Final Friday

Is that a sports thing? I might be mixing sports things with Catholic things. Neither one of which am I fully qualified to discuss.

Today I left my office like a little sherpa, all my work effluvia in my bag. Monday morning the packers come. Tuesday morning the movers come. We fly out from Newark Tuesday night to start our new life as Tennesseans. This weekend we will figure out how to pack for the three of us for two months, but only with what we can carry on the plane. At least our temporary apartment has a washer and dryer.

Since we are beyond maxed out (Did I mention that I have a big work project due Monday?) we decided to have a goodbye open house from noon to seven on Saturday. (I think I made it too long, but that ship has sailed.) So far we have 35 acceptances on our Evite. For drinks we will have the standard sodas, waters, mimosas, etc and then I’m going to make chelada, the recipe for which I got from Ask Moxie. For snacks I’m making finger sandwiches. Lox (regular and Scottish) and cream cheese for the grownups (and discerning kids) and almond butter and jam for the kiddies. We’ll also grab some crunchy, chip-type food and a bunch of bakery cookies. Damon feels a better person would cook some “actual food” for our guests. I feel he should have married a better person, then.

Up until this afternoon, I worked in the Chelsea Market. It’s a hip, happening place and is often packed with tourists. Food Network is based there, and Kitchen Stadium (and other studios can be found on the 6th floor.) It was originally a giant bakery, and that legacy lives on. Fat Witch is based there, and sells discount witches from 4-6 every day. There are several other bakeries selling seriously fanciful goodies. For the high end eater, Morimoto and Buddakan are also in the building. You can also find a fantastic salad bar in the Manhattan Fruit Exchange — a small island of affordable lunch in a painfully expensive building. You can also get your knives sharpened and buy imports from Marrakesh. I can’t forget The Lobster Place, which has the best seafood — both to take home and cook and to eat at their little counter. I have had several lovely sushi or bisque lunches there.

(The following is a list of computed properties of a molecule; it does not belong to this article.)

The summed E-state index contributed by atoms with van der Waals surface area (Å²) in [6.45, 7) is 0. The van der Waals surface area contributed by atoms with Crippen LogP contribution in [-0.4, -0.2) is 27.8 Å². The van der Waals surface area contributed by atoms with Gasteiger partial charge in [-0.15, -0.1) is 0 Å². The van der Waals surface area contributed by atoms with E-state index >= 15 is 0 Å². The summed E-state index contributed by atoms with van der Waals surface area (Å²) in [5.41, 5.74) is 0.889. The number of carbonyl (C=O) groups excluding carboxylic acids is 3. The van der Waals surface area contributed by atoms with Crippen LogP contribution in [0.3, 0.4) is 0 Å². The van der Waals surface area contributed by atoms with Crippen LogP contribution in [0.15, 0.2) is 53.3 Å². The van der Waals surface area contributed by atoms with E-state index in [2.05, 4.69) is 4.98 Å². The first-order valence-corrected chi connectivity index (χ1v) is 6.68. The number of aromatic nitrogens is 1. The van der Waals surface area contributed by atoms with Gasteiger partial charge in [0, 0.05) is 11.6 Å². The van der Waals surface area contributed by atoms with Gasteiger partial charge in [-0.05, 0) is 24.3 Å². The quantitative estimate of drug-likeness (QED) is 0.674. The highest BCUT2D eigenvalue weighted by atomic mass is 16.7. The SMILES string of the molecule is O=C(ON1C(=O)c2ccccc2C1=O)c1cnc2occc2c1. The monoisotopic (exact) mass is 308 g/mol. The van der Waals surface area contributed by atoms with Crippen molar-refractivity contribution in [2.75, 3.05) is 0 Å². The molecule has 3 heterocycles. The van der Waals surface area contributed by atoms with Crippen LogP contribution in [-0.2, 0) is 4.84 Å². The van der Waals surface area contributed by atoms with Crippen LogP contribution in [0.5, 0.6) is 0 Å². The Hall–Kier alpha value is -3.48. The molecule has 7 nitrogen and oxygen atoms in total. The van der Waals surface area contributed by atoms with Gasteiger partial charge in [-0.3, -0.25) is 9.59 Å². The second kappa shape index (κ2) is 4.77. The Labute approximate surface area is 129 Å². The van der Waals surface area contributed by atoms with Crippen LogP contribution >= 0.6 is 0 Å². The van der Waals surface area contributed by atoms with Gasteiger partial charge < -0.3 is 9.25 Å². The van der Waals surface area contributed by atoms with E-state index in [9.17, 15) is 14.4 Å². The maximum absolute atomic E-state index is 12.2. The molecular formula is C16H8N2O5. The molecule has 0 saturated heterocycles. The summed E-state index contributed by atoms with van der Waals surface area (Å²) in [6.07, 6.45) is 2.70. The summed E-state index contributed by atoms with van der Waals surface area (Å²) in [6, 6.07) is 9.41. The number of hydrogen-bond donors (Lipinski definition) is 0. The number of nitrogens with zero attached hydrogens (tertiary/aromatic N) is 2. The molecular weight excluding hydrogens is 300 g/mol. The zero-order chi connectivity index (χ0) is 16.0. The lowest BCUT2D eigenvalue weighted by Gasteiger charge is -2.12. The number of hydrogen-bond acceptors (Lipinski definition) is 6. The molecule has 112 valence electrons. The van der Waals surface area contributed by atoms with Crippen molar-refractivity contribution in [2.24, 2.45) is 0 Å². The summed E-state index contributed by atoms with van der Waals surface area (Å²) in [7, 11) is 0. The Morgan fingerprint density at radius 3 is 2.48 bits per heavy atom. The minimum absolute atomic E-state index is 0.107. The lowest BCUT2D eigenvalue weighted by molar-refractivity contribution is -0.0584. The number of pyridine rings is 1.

Best for last, though: The Green Table. It’s tiny, about five tables, and it serves locally-sourced fresh food on a seasonal menu. They have one table that sits outside the restaurant, right by the Market’s indoor waterfall. It was a perfect spot to take visiting friends and their kids. It’s one of the few places you can get what I consider to be a NY dining experience and still not worry about it if your kids run around like monkeys. You’re inside the building, but outside the restaurant. Perfect.

But you know what I won’t miss? Ninth Street Espresso. Because, with a straight face I am sure, someone who runs that place hung a sign that reads:

“As artisans, we have spent much time and energy refining our culinary craft. We take great pride in offering you our menu, which consists of a core group of drinks that we believe showcase the natural beauty of coffee.

It is our policy not to deviate from those recipes or to compromise the integrity of our craft, the craft of our roasters, or the craft of the farmers the world over whose labor we are entrusted to present.”

So, I guess if you want a little extra milk you can suck it. Every time I walk past that sign I walk to punch a barista in the face. And I don’t even have a horse in this race, I’ve never had a cup of coffee.

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